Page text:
An Ecosystem of Giants — Steve Mollenkopf, CEO Qualcomm
Systems Leadership — April 9, 2019
This post first appeared on April 19, 2019 in Systems Leadership.
Our session on ecosystems with Steve Mollenkopf built on our Samsung session and provided insights on one of the most dynamic and competitive markets we have studied to date. As Mollenkopf highlighted in our class, the ability to provide the right technology at the right time is existential for component suppliers in the mobile space — if a company gets it wrong on a technology transition, they can cease to exist in the future. And with the need for worldwide scale to be competitive, Systems Leaders need to know how to manage internal technology development as well as relationships with customers, suppliers, competitors and governments — all of whom are playing at immense size and scale.
In the case of Qualcomm, the complexity of effectively managing their ecosystem was the perfect study for exploring the opportunities and risks of a market that exists at a size and scope rarely seen in business.
The Government Is Present — Sometimes by Choice
Historically, Silicon Valley and West Coast technology companies have preferred a Libertarian approach to government — commercial organizations would like to make and sell products and largely be left alone from the machinations of regulation and oversight. Clearly, “Big Tech” in the United States has a changed relationship with Washington since the 2016 election and issues around privacy have come to the forefront.
In the telecommunications arena, government involvement has been present since the earliest days, if only due to issues around spectrum allocation and management for carriers. But in the last decade, government engagement has become required for many parts of the telecommunication stack — from handset makers and component suppliers around IP enforcement (e.g. Apple vs. Samsung and Apple vs. Qualcomm) as well as issues around national industrial policy and interest (e.g. the recent controversies surrounding Huawei).
One thing we took away from Mollenkopf’s perspective was his calm understanding of the role governments play in the markets in which Qualcomm participates. There are times when a particular country’s national policies shape the actions and options of global companies, and Systems Leaders must have a realistic understanding of how large forces influence a firm’s decisions and opportunities. When dealing with digital + industrial transformations, Systems Leaders need to focus on those things that they can shape and not get wrapped up in things that are beyond their control. Sometimes those forces work to a company’s advantage, and sometimes they require a company to shift directions. Regardless, a good Systems Leader is ready and prepared for the inevitable ebbs and flows that come with doing business on a strategic global basis.
Risk/Reward and Investing Ahead of Big Things
When investing in a new generation of products years before they come to market will either make or break a company (Mollenkopf highlighted a litany of former competitors who are no longer around as each missed various technological transitions), Systems Leaders are often competing in arenas where the enormous rewards for success or commensurate with the huge risks they are taking. As such, much of the battles between companies at these levels are less about moral challenges and are often fights over profit pools and economic rents in a market.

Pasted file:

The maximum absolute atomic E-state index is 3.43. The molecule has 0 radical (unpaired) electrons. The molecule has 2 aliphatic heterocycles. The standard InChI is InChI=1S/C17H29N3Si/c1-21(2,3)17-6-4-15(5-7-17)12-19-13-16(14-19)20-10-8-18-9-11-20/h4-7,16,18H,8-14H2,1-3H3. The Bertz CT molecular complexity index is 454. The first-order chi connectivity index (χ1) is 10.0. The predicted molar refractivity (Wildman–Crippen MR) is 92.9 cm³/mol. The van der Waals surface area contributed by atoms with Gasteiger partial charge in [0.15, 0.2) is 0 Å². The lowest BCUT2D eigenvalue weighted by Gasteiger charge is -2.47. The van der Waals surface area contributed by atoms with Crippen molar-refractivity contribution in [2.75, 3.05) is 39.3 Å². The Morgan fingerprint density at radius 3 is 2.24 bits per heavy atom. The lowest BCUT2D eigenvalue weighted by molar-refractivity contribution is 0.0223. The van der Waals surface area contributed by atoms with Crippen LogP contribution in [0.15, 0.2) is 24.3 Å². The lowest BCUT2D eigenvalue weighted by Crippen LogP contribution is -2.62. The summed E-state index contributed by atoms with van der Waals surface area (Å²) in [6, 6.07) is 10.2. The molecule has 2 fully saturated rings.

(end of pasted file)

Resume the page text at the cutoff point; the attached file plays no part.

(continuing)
One point Mollenkopf made is that Systems Leaders have to like competing — they have to enjoy the ability to achieve great outcomes and the challenges that come with these battles. When each new product that is being developed will keep a company afloat and people employed (or not), Systems Leaders have to want to be in situations where they are not phased by the extreme ups and downs that come from working at the level and economics risks that come in these situations.
And when others in an ecosystem are also taking major economic risks (and seeking the commensurate economic returns), Systems Leaders have to anticipate fierce battles and be able to recover from setbacks.
Systems Leaders Need a Thick Skin
One thing we took away from Mollenkopf’s session was the incredible control he had of his emotions. Not that he isn’t open in his opinions; on the contrary. Rather, it was clear that he has thought through the dynamics of his market, he understands what is driving both Qualcomm and the various other players in his ecosystem, and he has internalized the need to stay focused on Qualcomm’s goals and objectives.
When one is competing in a business with such high stakes, the battles in the press, the courtrooms and the Board rooms are neither easy nor soft. Systems Leaders need to remain maniacally focused on what is best for shareholders, but also need to understand how things are playing out on a global basis, and need to be malleable enough to adapt to shifting situations. The ability to constrain responses to given stimuli, compartmentalize problems, and develop a thick skin, is a necessary requirement when the competition will be tough, competent and competing for these large economic opportunities.